Bram Cohen decided to make some comments on his blog about Avalanche, a BitTorrent-like P2P distribution project Microsoft is currently working on. However, even though Microsoft has made no real tests, the software giant already seems to be pitting it against BitTorrent, a champion amongst filesharers developed originally by Cohen.
First of all, I'd like to clarify that Avalanche is vaporware. It isn't a product which you can use or test with, it's a bunch of proposed algorithms. There isn't even a fleshed out network protocol. The 'experiments' they've done are simulations.
Cohen doesn’t believe that results from a simulation could possibly match up to results of a real test due to real-world Internet behaviour.
It's a bad idea to give much weight to simulations, especially of something so hairy as real-world internet behavior. I spent most of my talk at stanford explaining why it's difficult to benchmark, much less simulate, BitTorrent in a way which is useful.
Microsoft had claimed they had a system that could be 20%-30& faster than BitTorrent because it defeat one slight problem with BitTorrent. Rare chunks towards the end of a download quite often take some time to be received. Bram goes on to ridicule Avalanche more...
The central idea here is basically 'Let's apply error correcting codes to BitTorrent'. This isn't a new idea, everybody comes up with it. In fact I saw fit to mention that it's a dubious idea before. (Some people will point out that 'error correcting codes' isn't the right term for the latest and greatest of this sort of technology, to which I say 'whatever'.) The main reason that this is a popular idea is that recent work in error correcting technology is very cool. While it is very cool, and very applicable to sending information across lossy channels, the case for using it in BitTorrent is unconvincing.
What error correction can in principle help with is that it the chances that any given peer has data which is of interest to another peer. In practice this isn't really a problem, because rarest first does a very good job of piece distribution, but error correction can in principle do as well as is theoretically possible, and rarest first is in fact less than perfect in practice.
One thing badly missing from this paper is back-of-the-envelope calculations about all of the work necessary to implement error correction. Potential problems are on the wire overhead, CPU usage, memory usage, and disk access time. Particularly worrisome for their proposed scheme is disk access. If the size of the file being transferred is greater than the size of memory, their entire system could easily get bogged down doing disk seeks and reads, since it needs to do constant recombinations of the entire file to build the pieces to be sent over the wire. The lack of any concrete numbers at all shows the typical academic hand-wavy 'our asymptotic is good, we don't need to worry about reality' approach. Good asymptotics are one thing, but constant multipliers can be killer, and it's necessary to work out constant multipliers for all pontentially problematic constants, not just the easy ones like CPU.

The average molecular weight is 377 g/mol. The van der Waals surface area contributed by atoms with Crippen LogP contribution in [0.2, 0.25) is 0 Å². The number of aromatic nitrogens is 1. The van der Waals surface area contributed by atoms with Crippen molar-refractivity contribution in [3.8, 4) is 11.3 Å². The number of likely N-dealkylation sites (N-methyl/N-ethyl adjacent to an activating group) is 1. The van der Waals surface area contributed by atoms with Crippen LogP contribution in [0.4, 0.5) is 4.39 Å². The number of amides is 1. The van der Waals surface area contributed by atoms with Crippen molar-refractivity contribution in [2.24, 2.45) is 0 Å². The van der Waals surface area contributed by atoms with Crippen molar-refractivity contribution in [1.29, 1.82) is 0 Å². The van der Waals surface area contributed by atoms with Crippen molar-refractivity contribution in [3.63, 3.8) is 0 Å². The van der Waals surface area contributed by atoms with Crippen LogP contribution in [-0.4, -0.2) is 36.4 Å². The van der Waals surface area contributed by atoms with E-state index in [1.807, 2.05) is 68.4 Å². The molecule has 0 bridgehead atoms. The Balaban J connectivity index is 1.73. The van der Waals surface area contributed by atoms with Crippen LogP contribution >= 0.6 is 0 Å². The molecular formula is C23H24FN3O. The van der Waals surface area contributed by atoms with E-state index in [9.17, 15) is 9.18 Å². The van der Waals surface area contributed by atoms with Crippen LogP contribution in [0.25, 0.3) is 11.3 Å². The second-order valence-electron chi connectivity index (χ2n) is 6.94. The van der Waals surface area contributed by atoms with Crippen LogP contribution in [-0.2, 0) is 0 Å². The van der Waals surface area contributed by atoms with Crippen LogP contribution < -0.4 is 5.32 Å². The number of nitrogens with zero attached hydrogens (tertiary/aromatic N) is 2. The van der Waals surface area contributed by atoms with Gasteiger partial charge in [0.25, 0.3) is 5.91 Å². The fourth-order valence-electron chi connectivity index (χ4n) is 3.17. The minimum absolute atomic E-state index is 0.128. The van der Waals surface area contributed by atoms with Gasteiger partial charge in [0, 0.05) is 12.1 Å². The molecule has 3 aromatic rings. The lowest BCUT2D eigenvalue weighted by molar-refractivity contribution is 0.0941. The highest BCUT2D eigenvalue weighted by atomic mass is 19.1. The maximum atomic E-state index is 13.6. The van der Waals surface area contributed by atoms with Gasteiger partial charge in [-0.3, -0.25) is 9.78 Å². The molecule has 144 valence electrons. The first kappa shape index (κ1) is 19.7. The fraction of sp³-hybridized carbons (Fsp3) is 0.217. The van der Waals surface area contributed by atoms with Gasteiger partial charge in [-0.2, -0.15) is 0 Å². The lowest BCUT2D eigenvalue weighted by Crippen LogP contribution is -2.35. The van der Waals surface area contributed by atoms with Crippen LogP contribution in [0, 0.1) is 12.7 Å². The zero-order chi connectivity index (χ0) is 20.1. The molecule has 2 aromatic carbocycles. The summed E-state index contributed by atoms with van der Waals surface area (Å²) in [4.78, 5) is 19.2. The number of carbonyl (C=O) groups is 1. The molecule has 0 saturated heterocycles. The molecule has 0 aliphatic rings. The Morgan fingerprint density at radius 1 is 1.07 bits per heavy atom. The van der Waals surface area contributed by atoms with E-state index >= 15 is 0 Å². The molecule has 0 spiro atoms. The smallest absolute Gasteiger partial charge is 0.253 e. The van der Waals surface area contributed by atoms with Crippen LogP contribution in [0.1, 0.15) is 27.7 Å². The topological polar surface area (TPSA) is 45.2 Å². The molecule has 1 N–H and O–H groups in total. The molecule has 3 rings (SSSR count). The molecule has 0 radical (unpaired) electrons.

The really big unfixable problem with error correction is that peers can't verify data with a secure hash before they pass it on to other peers. As a result, it's quite straightforward for a malicious peer to poison an entire swarm just by uploading a little bit of data. The Avalanche paper conveniently doesn't mention that problem.
As you've probably figured out by now, I think that paper is complete garbage. Unfortunately it's actually one of the better academic papers on BitTorrent, because it makes some attempt, however feeble, to do an apples to apples comparison. I'd comment on academic papers more, but generally they're so bad that evaluating them does little more than go over epistemological problems with their methodology, and is honestly a waste of time.
If you're interested in doing more fleshed out research on error correction in BitTorrent, I suggest starting with a much less heavyweight approach. Having peers transfer the xor of exactly two pieces could potentially get most of the benefits of full-blown network coding.
There are many reasons why Microsoft would develop Avalanche and pit it against BitTorrent. Mainly, Microsoft is currently trying to gain new friends in the entertainment industry. Avalanche, they say, could not be used for illegal trading as it has its own form of DRM scheme. One area Microsoft could really use Avalanche's help however would be with Windows Update and the download section of it's site.
Bram's Blog (make sure you check it out)